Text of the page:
Lessons from Singapore’s public service

ANZSOG's Executive Master of Public Administration students have the option to study a subject at Lee Kuan Yew School of Public Policy in Singapore.
  • Authors: Profesor Michael Mintrom
  • Published Date: 10 August 2018

By Professor Michael Mintrom

Australia and New Zealand are a small part of a big region and our public servants need to be connected to their counterparts across the Indo-Pacific, to build links and be part of the dialogue about the future of government.

ANZSOG’s partnership with the Lee Kuan Yew School of Public Policy means that Executive Master of Public Administration students have the option of taking a core subject, Designing Public Policies and Programs, in Singapore. I lead the subject, with significant input from LKY School faculty. 

The course focuses on how policies and programs work as investments, and how their design can be enhanced through comparative analysis.

Participant numbers continue to grow annually, and this year more than 40 of the EMPA cohort joined us in Singapore. 

Given its multiculturalism, strong commitment to continuous and sustainable growth, and the challenges it faces with an ageing population, Singapore offers many insightful points of comparison with Australia and New Zealand. 

During the week-long course, lecture sessions provided overviews of various topics including Singapore’s political and economic history, effective approaches to comparative policy analysis, how Singapore manages its systems of health care delivery, the importance of pragmatism and planning, and how Singapore is positioning itself to maintain a competitive edge in the years ahead. 

The enthusiastic EMPA cohort was able to contribute to discussions and ensure that Australian and New Zealand perspectives were part of the debate.

Participant Tiffany Crawford said the experience was “such an inspiring and rich week of learning in an incredible setting”, while Simon Bell said it was “a fantastic and thought-provoking experience, with hugely informative presentations”.

 

Leadership

We heard insights from Peter Ong, the retired head of the Singapore Civil Service and former Permanent Secretary in the Prime Minister's Office, who is now chairman of Enterprise Singapore. Mr Ong was generous in reflecting on his experiences and giving advice on how to perform well in leadership positions. He emphasised the importance of creating initiatives that can continue to survive and thrive after you’ve moved on to other things, the importance of building trusting relationships with Ministers, and the need to find ways to maintain personal resilience.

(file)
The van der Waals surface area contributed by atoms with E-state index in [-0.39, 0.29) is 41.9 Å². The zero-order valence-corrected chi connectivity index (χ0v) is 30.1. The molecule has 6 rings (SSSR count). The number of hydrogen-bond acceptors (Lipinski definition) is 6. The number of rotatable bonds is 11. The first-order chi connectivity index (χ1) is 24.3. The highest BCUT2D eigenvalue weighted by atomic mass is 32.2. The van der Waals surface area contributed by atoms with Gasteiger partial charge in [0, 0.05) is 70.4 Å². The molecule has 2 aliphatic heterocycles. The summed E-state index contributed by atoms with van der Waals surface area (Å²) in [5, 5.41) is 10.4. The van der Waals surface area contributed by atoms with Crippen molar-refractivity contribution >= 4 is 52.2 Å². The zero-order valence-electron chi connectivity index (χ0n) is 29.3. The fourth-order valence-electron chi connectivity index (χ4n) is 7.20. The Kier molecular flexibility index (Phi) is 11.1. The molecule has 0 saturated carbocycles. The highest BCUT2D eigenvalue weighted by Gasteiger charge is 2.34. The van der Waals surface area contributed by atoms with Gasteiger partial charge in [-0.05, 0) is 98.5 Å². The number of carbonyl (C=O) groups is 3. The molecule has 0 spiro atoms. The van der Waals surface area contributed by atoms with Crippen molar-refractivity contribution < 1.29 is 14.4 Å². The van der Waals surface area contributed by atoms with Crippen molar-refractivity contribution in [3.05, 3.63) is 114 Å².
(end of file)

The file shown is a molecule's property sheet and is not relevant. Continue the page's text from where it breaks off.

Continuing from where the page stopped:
Digital Transformation

We heard about Singapore’s Smart Nation digital transformation program from Daniel Lim, an executive in the Data Science and Artificial Intelligence Division of the GovTech agency. Over recent years, the Government of Singapore has worked to create a critical mass of information and communication technology specialists who collaborate with others in the public sector to improve service delivery. At GovTech, the goal is to transform Government digital service delivery by taking an "outside-in" view, where users are at the heart of everything they do. Mr Lim offered a variety of examples of how GovTech is growing new capabilities and talent to support digital service delivery and developing the Smart Nation infrastructure and applications.

Design Thinking 

Debbie Ng of Singapore’s ThinkPlace gave a presentation on the use of Design Thinking to support improvements in the design of public policies and the delivery of public services. Debbie is one of the pioneers who brought design thinking to Singapore a decade ago. She spoke of how design thinking can assist in addressing wicked and complex challenges facing public organisations. During her talk, she reviewed the ethnographic research methods at the heart of design thinking and explained how she develops stories and visualisations to support change.

Scenario Planning 

Ms Cheryl Chung, Co-Director, Executive Education at the Lee Kuan Yew School of Public Policy, and a former executive in the Ministry of Transport and Ministry of Trade and Industry gave an introduction to scenario planning. Ms Chung is a strategic foresight practitioner with considerable experience working with senior decision makers in the Singapore Government to identify trends, understand their policy implications, and develop strategies to prepare for the future. Participants experienced first-hand how scenario planning works, as they engaged in a multi-round simulation game.

Making policy

ANZSOG’s Dean and CEO, Professor Ken Smith, gave a presentation on policymaking in complex environments – focusing on Chris Sarra’s work to promote effective schooling for Aboriginal children in Cherbourg. Opportunities were also provided for participants to develop policy projects using Singapore as a point of comparison.

Throughout the week, participants saw much of Singapore, including a walking tour of the Civic District, where a statue of Sir Stamford Raffles marks the initial location of British settlement on the Singapore River in 1819.